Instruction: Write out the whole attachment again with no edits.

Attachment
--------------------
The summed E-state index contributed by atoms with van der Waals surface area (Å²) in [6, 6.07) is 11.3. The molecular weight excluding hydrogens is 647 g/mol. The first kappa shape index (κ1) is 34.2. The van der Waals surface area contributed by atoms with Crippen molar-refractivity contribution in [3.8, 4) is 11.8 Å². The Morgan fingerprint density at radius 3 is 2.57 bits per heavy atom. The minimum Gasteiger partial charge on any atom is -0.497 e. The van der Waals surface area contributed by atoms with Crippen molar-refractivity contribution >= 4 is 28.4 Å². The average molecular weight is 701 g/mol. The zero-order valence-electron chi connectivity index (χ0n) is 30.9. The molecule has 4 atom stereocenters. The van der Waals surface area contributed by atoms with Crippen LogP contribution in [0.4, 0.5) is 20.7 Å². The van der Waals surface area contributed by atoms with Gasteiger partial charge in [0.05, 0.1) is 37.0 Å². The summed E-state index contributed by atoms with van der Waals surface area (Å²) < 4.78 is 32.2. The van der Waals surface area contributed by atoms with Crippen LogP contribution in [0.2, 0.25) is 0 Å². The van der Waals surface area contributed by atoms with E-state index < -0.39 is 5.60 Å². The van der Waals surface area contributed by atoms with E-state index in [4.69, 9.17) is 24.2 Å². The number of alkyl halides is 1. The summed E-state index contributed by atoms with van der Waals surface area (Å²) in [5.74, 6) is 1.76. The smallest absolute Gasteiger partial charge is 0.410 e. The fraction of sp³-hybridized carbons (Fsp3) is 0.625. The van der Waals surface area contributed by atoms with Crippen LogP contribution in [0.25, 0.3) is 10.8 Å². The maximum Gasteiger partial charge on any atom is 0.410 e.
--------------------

The summed E-state index contributed by atoms with van der Waals surface area (Å²) in [6, 6.07) is 11.3. The molecular weight excluding hydrogens is 647 g/mol. The first kappa shape index (κ1) is 34.2. The van der Waals surface area contributed by atoms with Crippen molar-refractivity contribution in [3.8, 4) is 11.8 Å². The Morgan fingerprint density at radius 3 is 2.57 bits per heavy atom. The minimum Gasteiger partial charge on any atom is -0.497 e. The van der Waals surface area contributed by atoms with Crippen molar-refractivity contribution >= 4 is 28.4 Å². The average molecular weight is 701 g/mol. The zero-order valence-electron chi connectivity index (χ0n) is 30.9. The molecule has 4 atom stereocenters. The van der Waals surface area contributed by atoms with Crippen LogP contribution in [0.4, 0.5) is 20.7 Å². The van der Waals surface area contributed by atoms with Gasteiger partial charge in [0.05, 0.1) is 37.0 Å². The summed E-state index contributed by atoms with van der Waals surface area (Å²) < 4.78 is 32.2. The van der Waals surface area contributed by atoms with Crippen LogP contribution in [0.2, 0.25) is 0 Å². The van der Waals surface area contributed by atoms with E-state index < -0.39 is 5.60 Å². The van der Waals surface area contributed by atoms with E-state index in [4.69, 9.17) is 24.2 Å². The number of alkyl halides is 1. The summed E-state index contributed by atoms with van der Waals surface area (Å²) in [5.74, 6) is 1.76. The smallest absolute Gasteiger partial charge is 0.410 e. The fraction of sp³-hybridized carbons (Fsp3) is 0.625. The van der Waals surface area contributed by atoms with Crippen LogP contribution in [0.25, 0.3) is 10.8 Å². The maximum Gasteiger partial charge on any atom is 0.410 e.